Sunday, January 21, 2018

Gov. Brown reverses decision to parole Manson family killer

By Harold Blume

Gov. Jerry Brown has reversed a parole board's decision to free convicted killer and Manson family member Leslie Van Houten, shown here at her parole hearing in September at the California Institution for Women in Corona. (Stan Lim / Associated Press)
Gov. Jerry Brown has reversed a parole board’s decision to free Manson family killer Leslie Van Houten.

In September, the Board of Parole Hearings found Van Houten, 68, suitable for release. When she was 19, Van Houten took part in the brutal slayings of Leno and Rosemary LaBianca in Los Angeles on Aug. 10, 1969.

"The question I must answer is whether Leslie Van Houten will pose a current danger to the public if released from prison," Brown wrote in his statement, released Friday night. He said he had to consider Van Houten’s young age at the time of the crime, her dysfunctional upbringing and other mitigating factors.

He also noted Van Houten’s exemplary conduct in prison. Supporters and prison staff have described her as a model inmate who earned bachelor’s and master’s degrees and, as Brown put it, "exceptional work ratings as a tutor." Van Houten also took leadership roles in self-help efforts among inmates.

But "in rare circumstances," Brown said, "the aggravated nature of the crime alone can provide a valid basis for denying parole, even when there is strong evidence of rehabilitation and no other evidence of current dangerousness."

Brown cited the horrific nature of the murders, Van Houten’s eager participation and what he characterized as her minimization of her role in them.

The reversal marks the second time Brown has overturned a parole board decision in order to keep Van Houten behind bars. The first time was in 2016. Before that, the state parole board denied Van Houten’s attempt at winning release 19 times since she was convicted of first-degree murder and sentenced to life in prison.

Manson died in November. Another participant, Susan Atkins, died in prison in 2009.

The youngest of Manson's followers, Van Houten has been portrayed by supporters as a misguided teen under the influence of LSD — and the twisted influence of Manson — on the night of the slayings.

A former homecoming queen from Monrovia, she did not join in the Aug. 9, 1969, murders of Sharon Tate, the pregnant wife of film director Roman Polanski, and four others in Benedict Canyon. But Brown’s statement noted that Van Houten felt "left out" and that she wanted to participate in the carnage of the following evening.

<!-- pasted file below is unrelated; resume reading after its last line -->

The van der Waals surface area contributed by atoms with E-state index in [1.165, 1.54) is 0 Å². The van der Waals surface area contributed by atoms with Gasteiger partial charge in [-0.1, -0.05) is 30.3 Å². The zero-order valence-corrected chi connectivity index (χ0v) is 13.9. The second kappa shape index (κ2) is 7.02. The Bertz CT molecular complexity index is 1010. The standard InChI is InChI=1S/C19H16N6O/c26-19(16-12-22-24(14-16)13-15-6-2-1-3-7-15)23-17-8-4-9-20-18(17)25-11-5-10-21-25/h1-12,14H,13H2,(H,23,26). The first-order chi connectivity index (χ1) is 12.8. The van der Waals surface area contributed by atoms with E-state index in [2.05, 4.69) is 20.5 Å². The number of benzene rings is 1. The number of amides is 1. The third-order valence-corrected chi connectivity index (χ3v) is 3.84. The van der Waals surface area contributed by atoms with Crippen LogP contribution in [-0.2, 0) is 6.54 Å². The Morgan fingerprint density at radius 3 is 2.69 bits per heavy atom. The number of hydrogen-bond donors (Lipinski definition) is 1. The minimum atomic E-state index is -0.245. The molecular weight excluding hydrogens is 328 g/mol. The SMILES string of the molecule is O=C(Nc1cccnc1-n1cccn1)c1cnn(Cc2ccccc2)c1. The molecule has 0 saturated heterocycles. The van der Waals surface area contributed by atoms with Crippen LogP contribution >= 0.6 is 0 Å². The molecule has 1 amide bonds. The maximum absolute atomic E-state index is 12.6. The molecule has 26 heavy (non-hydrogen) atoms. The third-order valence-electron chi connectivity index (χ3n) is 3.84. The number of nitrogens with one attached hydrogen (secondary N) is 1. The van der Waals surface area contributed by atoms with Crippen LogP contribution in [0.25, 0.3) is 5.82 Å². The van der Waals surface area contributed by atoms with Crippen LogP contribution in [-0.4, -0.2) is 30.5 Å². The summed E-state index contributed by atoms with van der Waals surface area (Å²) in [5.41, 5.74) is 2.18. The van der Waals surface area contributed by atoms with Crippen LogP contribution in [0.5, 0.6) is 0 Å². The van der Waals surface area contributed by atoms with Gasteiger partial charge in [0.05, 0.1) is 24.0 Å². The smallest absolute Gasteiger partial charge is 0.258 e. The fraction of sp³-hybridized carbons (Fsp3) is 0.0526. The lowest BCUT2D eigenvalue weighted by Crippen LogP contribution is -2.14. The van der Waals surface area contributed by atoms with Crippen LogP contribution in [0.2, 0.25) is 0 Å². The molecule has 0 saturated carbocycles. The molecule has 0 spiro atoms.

Van Houten was part of the group that stormed into the LaBiancas' home in Los Feliz. Van Houten testified to stabbing Rosemary LaBianca in the back at least 14 times, possibly after she already was dead. The group wrote messages in blood on the walls, and Van Houten, Brown noted, drank some chocolate milk from the refrigerator before leaving.

Prosecutor Vincent Bugliosi argued during the trial that Manson orchestrated the murders as part of a plan to spark a race war that he called Helter Skelter. He and his followers planned to survive by living underground near Death Valley and then would take power.

Van Houten, Manson and three others were convicted and sentenced to death. But after the California Supreme Court struck down the death penalty, their sentences were commuted to life in prison.

An appellate court overturned Van Houten's conviction in 1976, and a second trial the following year ended in a hung jury. She was convicted in her third trial in 1978 and sentenced to seven years to life in prison.

At a 2002 parole board hearing, Van Houten said she was "deeply ashamed" of what she had done, adding: "I take very seriously not just the murders, but what made me make myself available to someone like Manson."

Her supporters have come to include retired reporter Linda Deutsch, who covered the trial for the Associated Press.

"During her incarceration, Van Houten has demonstrated remorse and, in my first-hand assessment, she is living proof that redemption is possible even for those whose crimes are unforgivable," Deutsch wrote in an opinion piece for The Times.

"I've learned that she has spent decades in therapy to understand how she fell under Manson's control," Deutsch wrote. "She once told me: ‘I could not have lived without paying for what I did.’ "

"But she has paid," Deutsch added. "At issue is whether a person who earns her release through hard work over many years should be treated differently because her case was in the headlines."

Opponents of Van Houten’s parole take a starkly different stand.

"Ms. Van Houten should not be paroled and society cannot trust someone who committed such a heinous murder without showing any remorse for years," according to a statement on a Web site devoted to keeping "the Manson Family Killers in Prison."